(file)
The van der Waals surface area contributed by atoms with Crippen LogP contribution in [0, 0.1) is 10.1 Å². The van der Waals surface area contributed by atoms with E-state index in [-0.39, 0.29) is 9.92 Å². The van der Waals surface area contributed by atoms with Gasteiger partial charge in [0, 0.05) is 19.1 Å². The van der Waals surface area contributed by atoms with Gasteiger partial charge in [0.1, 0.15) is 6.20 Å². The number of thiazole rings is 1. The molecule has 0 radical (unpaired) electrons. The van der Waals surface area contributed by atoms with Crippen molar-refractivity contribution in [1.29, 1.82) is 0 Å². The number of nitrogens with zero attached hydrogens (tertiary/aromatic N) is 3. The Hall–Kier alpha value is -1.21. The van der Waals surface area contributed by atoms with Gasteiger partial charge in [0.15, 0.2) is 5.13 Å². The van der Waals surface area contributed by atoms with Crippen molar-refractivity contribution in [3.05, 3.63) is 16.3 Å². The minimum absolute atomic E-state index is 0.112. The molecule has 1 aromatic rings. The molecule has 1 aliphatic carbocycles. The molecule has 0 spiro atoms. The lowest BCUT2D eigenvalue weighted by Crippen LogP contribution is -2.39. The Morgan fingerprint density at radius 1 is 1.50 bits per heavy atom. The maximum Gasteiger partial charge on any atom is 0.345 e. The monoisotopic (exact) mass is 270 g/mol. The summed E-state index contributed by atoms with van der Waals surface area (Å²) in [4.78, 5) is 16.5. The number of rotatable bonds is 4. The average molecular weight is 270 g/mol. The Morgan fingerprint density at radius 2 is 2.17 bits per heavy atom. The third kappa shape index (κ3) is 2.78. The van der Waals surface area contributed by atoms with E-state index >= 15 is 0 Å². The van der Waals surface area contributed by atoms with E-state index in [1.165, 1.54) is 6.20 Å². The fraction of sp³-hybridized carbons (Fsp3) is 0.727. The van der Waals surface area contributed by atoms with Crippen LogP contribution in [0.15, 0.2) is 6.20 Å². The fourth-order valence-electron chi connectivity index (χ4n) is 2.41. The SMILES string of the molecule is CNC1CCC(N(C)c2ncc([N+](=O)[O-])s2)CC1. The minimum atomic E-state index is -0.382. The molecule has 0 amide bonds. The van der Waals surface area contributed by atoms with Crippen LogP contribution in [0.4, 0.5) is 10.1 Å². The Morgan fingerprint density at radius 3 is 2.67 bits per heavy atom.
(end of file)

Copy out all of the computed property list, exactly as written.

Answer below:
The van der Waals surface area contributed by atoms with Crippen LogP contribution in [0, 0.1) is 10.1 Å². The van der Waals surface area contributed by atoms with E-state index in [-0.39, 0.29) is 9.92 Å². The van der Waals surface area contributed by atoms with Gasteiger partial charge in [0, 0.05) is 19.1 Å². The van der Waals surface area contributed by atoms with Gasteiger partial charge in [0.1, 0.15) is 6.20 Å². The number of thiazole rings is 1. The molecule has 0 radical (unpaired) electrons. The van der Waals surface area contributed by atoms with Crippen molar-refractivity contribution in [1.29, 1.82) is 0 Å². The number of nitrogens with zero attached hydrogens (tertiary/aromatic N) is 3. The Hall–Kier alpha value is -1.21. The van der Waals surface area contributed by atoms with Gasteiger partial charge in [0.15, 0.2) is 5.13 Å². The van der Waals surface area contributed by atoms with Crippen molar-refractivity contribution in [3.05, 3.63) is 16.3 Å². The minimum absolute atomic E-state index is 0.112. The molecule has 1 aromatic rings. The molecule has 1 aliphatic carbocycles. The molecule has 0 spiro atoms. The lowest BCUT2D eigenvalue weighted by Crippen LogP contribution is -2.39. The Morgan fingerprint density at radius 1 is 1.50 bits per heavy atom. The maximum Gasteiger partial charge on any atom is 0.345 e. The monoisotopic (exact) mass is 270 g/mol. The summed E-state index contributed by atoms with van der Waals surface area (Å²) in [4.78, 5) is 16.5. The number of rotatable bonds is 4. The average molecular weight is 270 g/mol. The Morgan fingerprint density at radius 2 is 2.17 bits per heavy atom. The third kappa shape index (κ3) is 2.78. The van der Waals surface area contributed by atoms with E-state index >= 15 is 0 Å². The van der Waals surface area contributed by atoms with E-state index in [1.165, 1.54) is 6.20 Å². The fraction of sp³-hybridized carbons (Fsp3) is 0.727. The van der Waals surface area contributed by atoms with Crippen LogP contribution in [0.15, 0.2) is 6.20 Å². The fourth-order valence-electron chi connectivity index (χ4n) is 2.41. The SMILES string of the molecule is CNC1CCC(N(C)c2ncc([N+](=O)[O-])s2)CC1. The minimum atomic E-state index is -0.382. The molecule has 0 amide bonds. The van der Waals surface area contributed by atoms with Crippen LogP contribution in [0.4, 0.5) is 10.1 Å². The Morgan fingerprint density at radius 3 is 2.67 bits per heavy atom.